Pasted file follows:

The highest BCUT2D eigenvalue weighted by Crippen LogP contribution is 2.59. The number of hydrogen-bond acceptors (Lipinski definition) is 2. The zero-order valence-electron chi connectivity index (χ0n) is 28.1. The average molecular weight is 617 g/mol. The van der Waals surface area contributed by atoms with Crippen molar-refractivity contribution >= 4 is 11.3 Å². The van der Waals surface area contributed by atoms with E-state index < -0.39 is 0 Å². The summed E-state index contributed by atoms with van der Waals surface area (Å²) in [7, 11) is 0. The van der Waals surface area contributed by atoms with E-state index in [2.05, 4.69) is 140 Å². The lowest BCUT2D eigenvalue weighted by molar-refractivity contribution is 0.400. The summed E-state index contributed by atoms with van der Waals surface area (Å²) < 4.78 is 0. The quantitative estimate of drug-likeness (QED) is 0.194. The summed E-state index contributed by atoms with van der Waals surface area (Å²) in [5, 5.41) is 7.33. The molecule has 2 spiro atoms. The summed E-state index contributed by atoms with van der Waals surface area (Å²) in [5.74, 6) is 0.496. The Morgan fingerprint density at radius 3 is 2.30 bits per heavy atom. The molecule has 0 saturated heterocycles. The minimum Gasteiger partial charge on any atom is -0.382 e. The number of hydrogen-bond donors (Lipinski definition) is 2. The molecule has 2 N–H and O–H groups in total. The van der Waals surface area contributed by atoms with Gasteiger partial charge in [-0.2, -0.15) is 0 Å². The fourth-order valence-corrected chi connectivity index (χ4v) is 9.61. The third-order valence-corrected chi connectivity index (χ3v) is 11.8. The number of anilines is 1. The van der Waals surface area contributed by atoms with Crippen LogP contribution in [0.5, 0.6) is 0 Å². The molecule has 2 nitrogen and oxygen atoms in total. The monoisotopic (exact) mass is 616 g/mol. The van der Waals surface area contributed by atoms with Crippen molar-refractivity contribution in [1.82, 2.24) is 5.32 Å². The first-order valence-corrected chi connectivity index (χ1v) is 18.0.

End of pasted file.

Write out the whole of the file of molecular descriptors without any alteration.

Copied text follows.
The highest BCUT2D eigenvalue weighted by Crippen LogP contribution is 2.59. The number of hydrogen-bond acceptors (Lipinski definition) is 2. The zero-order valence-electron chi connectivity index (χ0n) is 28.1. The average molecular weight is 617 g/mol. The van der Waals surface area contributed by atoms with Crippen molar-refractivity contribution >= 4 is 11.3 Å². The van der Waals surface area contributed by atoms with E-state index < -0.39 is 0 Å². The summed E-state index contributed by atoms with van der Waals surface area (Å²) in [7, 11) is 0. The van der Waals surface area contributed by atoms with E-state index in [2.05, 4.69) is 140 Å². The lowest BCUT2D eigenvalue weighted by molar-refractivity contribution is 0.400. The summed E-state index contributed by atoms with van der Waals surface area (Å²) < 4.78 is 0. The quantitative estimate of drug-likeness (QED) is 0.194. The summed E-state index contributed by atoms with van der Waals surface area (Å²) in [5, 5.41) is 7.33. The molecule has 2 spiro atoms. The summed E-state index contributed by atoms with van der Waals surface area (Å²) in [5.74, 6) is 0.496. The Morgan fingerprint density at radius 3 is 2.30 bits per heavy atom. The molecule has 0 saturated heterocycles. The minimum Gasteiger partial charge on any atom is -0.382 e. The number of hydrogen-bond donors (Lipinski definition) is 2. The molecule has 2 N–H and O–H groups in total. The van der Waals surface area contributed by atoms with Gasteiger partial charge in [-0.2, -0.15) is 0 Å². The fourth-order valence-corrected chi connectivity index (χ4v) is 9.61. The third-order valence-corrected chi connectivity index (χ3v) is 11.8. The number of anilines is 1. The van der Waals surface area contributed by atoms with Crippen LogP contribution in [0.5, 0.6) is 0 Å². The molecule has 2 nitrogen and oxygen atoms in total. The monoisotopic (exact) mass is 616 g/mol. The van der Waals surface area contributed by atoms with Crippen molar-refractivity contribution in [1.82, 2.24) is 5.32 Å². The first-order valence-corrected chi connectivity index (χ1v) is 18.0.